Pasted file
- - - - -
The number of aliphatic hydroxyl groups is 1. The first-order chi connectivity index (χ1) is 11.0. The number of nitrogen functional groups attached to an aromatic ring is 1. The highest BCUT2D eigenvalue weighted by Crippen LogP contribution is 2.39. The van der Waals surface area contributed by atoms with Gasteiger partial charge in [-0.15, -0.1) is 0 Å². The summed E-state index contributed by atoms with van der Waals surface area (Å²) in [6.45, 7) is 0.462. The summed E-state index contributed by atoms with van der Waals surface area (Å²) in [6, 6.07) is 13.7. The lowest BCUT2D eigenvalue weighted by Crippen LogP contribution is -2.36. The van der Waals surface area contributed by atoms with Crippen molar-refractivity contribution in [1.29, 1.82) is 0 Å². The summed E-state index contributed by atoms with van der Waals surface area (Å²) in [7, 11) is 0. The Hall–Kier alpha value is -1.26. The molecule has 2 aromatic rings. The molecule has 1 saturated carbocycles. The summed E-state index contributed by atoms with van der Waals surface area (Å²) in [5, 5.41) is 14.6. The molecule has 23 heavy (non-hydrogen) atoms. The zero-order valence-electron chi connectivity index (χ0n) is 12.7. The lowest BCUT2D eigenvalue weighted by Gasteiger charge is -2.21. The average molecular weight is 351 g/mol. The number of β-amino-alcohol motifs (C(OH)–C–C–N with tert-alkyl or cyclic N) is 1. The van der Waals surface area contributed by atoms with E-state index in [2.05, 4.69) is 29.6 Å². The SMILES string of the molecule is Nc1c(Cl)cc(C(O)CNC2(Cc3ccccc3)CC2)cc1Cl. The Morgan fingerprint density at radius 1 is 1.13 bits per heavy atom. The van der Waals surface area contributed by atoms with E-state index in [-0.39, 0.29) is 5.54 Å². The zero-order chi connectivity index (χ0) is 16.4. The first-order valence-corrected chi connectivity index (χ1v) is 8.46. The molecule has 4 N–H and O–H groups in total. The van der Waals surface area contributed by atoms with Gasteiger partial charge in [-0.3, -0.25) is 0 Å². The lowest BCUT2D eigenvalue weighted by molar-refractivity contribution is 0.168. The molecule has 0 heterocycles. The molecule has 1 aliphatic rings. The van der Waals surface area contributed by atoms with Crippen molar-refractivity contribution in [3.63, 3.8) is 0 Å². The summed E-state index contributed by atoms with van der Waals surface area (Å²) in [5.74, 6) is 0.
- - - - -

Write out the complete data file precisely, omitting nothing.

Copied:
The number of aliphatic hydroxyl groups is 1. The first-order chi connectivity index (χ1) is 11.0. The number of nitrogen functional groups attached to an aromatic ring is 1. The highest BCUT2D eigenvalue weighted by Crippen LogP contribution is 2.39. The van der Waals surface area contributed by atoms with Gasteiger partial charge in [-0.15, -0.1) is 0 Å². The summed E-state index contributed by atoms with van der Waals surface area (Å²) in [6.45, 7) is 0.462. The summed E-state index contributed by atoms with van der Waals surface area (Å²) in [6, 6.07) is 13.7. The lowest BCUT2D eigenvalue weighted by Crippen LogP contribution is -2.36. The van der Waals surface area contributed by atoms with Crippen molar-refractivity contribution in [1.29, 1.82) is 0 Å². The summed E-state index contributed by atoms with van der Waals surface area (Å²) in [7, 11) is 0. The Hall–Kier alpha value is -1.26. The molecule has 2 aromatic rings. The molecule has 1 saturated carbocycles. The summed E-state index contributed by atoms with van der Waals surface area (Å²) in [5, 5.41) is 14.6. The molecule has 23 heavy (non-hydrogen) atoms. The zero-order valence-electron chi connectivity index (χ0n) is 12.7. The lowest BCUT2D eigenvalue weighted by Gasteiger charge is -2.21. The average molecular weight is 351 g/mol. The number of β-amino-alcohol motifs (C(OH)–C–C–N with tert-alkyl or cyclic N) is 1. The van der Waals surface area contributed by atoms with E-state index in [2.05, 4.69) is 29.6 Å². The SMILES string of the molecule is Nc1c(Cl)cc(C(O)CNC2(Cc3ccccc3)CC2)cc1Cl. The Morgan fingerprint density at radius 1 is 1.13 bits per heavy atom. The van der Waals surface area contributed by atoms with E-state index in [-0.39, 0.29) is 5.54 Å². The zero-order chi connectivity index (χ0) is 16.4. The first-order valence-corrected chi connectivity index (χ1v) is 8.46. The molecule has 4 N–H and O–H groups in total. The van der Waals surface area contributed by atoms with Gasteiger partial charge in [-0.3, -0.25) is 0 Å². The lowest BCUT2D eigenvalue weighted by molar-refractivity contribution is 0.168. The molecule has 0 heterocycles. The molecule has 1 aliphatic rings. The van der Waals surface area contributed by atoms with Crippen molar-refractivity contribution in [3.63, 3.8) is 0 Å². The summed E-state index contributed by atoms with van der Waals surface area (Å²) in [5.74, 6) is 0.